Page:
The Czech Swingmaster Speaks!

Big band leader Ondřej Havelka on the Czech Gershwin, electroswing and his Melody Makers

Eva Munk

Written by Eva Munk Published on 06.12.2013 07:35:05 (updated on 06.12.2013) Reading time: 3 minutes

For an hour on December 8, in Lucerna, Ondřej Havelka and his Melody Makers will whisk you back to the glory days of the big band era with “Pearls of Swing,” a concert of music from the 1930s. No wait! Before you hit the “back” button, have a look at this:

The video clip, about a modern office mouse swept back in time to a Chicago speakeasy, is what Ondřej Havelka and his band are all about.

They take you back to a time before the horrors of Hitler, of splitting atoms and marketplace bombs; a time when a police raid on your favorite speakeasy was the greatest of your worries; a time of elegance, when the world moved to a syncopated beat, when musicians wore tuxedos, when dance floors teemed with men and women communicating in the international language of swing.

At Havelka’s concerts, authenticity reigns, from period hairstyles, slicked back with gel, to period gestures picked up from films and original footage. Naturally, most of the instruments are also from the period.

The Czech Swingmaster Speaks!

“All of our saxophones and drums are from the 30s and their sound is exceptional and diametrically different from modern instruments. That’s why people are immediately reminded of the old films when they hear us,” Havelka told

But the shows don’t stop at the sound. The entire performance is done in classic big band style.

“Those re-cast versions of the old swing and quazi jazz bands live off the names, for example of the Glenn Miller orchestra, but they have nothing in common with the original sound or distinctive interpretation,” Havelka said.

He gets his inspiration from his huge collection of old records, films and sometimes from the sources themselves. A masterful tap dancer, Havelka learned many authentic moves to the Charleston, Black Bottom and Shimmy from an 80-year-old doorman he met in a Karlovy Vary hotel, who had been a dance teacher in the 1920s.

The Czech Swingmaster Speaks!

His concerts are a mélange of songs by American and Czech composers such as his beloved Bing Crosby, or Jaroslav Ježek, the nearly blind , partially deaf son of a Žižkov shoemaker also known as the Czech Gershwin. His songs, such as Life is just a Coincidence (Život je jen náhoda) are still whistled on the street today – 80 years after they were written. Often, he poked fun at the powers that were. His David and Goliath, from 1937, for example, tells of how the Hebrew David easily overcame the bullying Philistine Goliath is a direct reference to Hitler’s anti-Jewish rampage.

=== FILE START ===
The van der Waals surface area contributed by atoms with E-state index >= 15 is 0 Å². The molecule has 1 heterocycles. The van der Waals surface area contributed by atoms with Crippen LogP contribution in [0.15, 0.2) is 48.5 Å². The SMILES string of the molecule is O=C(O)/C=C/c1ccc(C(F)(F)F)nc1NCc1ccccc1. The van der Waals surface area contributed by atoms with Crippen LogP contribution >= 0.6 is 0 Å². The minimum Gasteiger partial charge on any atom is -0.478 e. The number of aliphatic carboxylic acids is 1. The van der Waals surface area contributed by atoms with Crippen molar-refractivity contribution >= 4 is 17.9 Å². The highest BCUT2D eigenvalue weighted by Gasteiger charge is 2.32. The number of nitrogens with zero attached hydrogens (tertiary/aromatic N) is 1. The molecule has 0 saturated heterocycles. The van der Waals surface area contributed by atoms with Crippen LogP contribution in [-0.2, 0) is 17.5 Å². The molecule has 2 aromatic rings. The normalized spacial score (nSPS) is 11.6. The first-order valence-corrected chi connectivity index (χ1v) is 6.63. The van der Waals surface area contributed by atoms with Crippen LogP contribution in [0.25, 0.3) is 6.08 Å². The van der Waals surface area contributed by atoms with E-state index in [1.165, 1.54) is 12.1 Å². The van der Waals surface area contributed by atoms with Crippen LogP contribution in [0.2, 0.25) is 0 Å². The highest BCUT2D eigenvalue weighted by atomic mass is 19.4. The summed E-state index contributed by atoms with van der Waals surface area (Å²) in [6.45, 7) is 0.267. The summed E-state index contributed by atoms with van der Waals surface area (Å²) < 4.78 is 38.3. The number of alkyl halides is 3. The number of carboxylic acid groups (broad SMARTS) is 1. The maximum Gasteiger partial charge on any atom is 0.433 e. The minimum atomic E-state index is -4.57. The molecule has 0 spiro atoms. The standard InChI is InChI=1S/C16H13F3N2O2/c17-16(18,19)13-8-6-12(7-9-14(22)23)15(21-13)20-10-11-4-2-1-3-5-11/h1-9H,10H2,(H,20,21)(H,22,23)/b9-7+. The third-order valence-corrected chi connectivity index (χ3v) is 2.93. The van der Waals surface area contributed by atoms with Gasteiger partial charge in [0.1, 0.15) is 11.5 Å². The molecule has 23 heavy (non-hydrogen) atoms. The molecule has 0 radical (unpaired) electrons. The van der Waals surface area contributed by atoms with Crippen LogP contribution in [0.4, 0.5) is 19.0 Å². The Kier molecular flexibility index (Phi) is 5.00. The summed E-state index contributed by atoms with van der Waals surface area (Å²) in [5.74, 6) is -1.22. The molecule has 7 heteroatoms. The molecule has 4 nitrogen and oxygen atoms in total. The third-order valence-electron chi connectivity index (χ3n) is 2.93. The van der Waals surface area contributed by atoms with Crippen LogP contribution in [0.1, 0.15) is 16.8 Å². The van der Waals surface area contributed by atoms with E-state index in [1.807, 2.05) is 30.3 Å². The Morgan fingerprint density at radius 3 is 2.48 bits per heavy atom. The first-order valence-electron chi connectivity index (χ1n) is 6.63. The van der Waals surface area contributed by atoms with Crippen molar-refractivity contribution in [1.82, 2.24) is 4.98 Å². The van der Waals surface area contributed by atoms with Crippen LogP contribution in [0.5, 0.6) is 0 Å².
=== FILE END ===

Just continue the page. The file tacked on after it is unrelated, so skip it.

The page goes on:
It was a dangerous game. Ježek’s career, along with Czech dreams of a free state, ended in 1938, with the signing of the Munich Accords. He fled to New York, where he died in obscurity in 1942, at the age of 36.

In his thick, bottle rim glasses, longish slicked back hair and wide-cut suits, Havelka could be Ježek’s brother. His entire persona is a tribute to the composer, carrying on his legacy of gentle humor and light hearted elegance, so desperately lacking today.

“I think 40 years of communism took a great toll on the good taste of our nation and the time after the revolution was marked by the nouveau riche who brought their own form of bad taste,” he said. “The music itself calls for elegance, and of course an old, originally cut suit, leads your movements in a certain manner.”

The Czech Swingmaster Speaks!

His fascination with music from the inter war era started in 1976 when he joined the Prague Syncopated Orchestra run by another uncompromising authenticity advocate, Pavel Klikar. Together they made six albums before Havelka left to start his own band in 1995.

Since then, he and his Melody Makers have been selling out concert and dance halls and they show no signs of tiring.

“I’d say I like it more than ever, and that’s what comes across in our concerts,” he said.

Of course his purism doesn’t prevent him from appreciating other genres, like electroswing.

“It’s not a bad thing at all, especially if it’s done with good taste and humor,” he said. “I think it’s good that swing is spreading, even by different routes – as long as it’s spreading. Maybe electroswing fans will wonder where it comes from and turn on some authentic swing and find out it’s even more fun than that remix.”

Ondřej Havelka & his Melody Makers
Lucerna Great Hall
December 8, 2013

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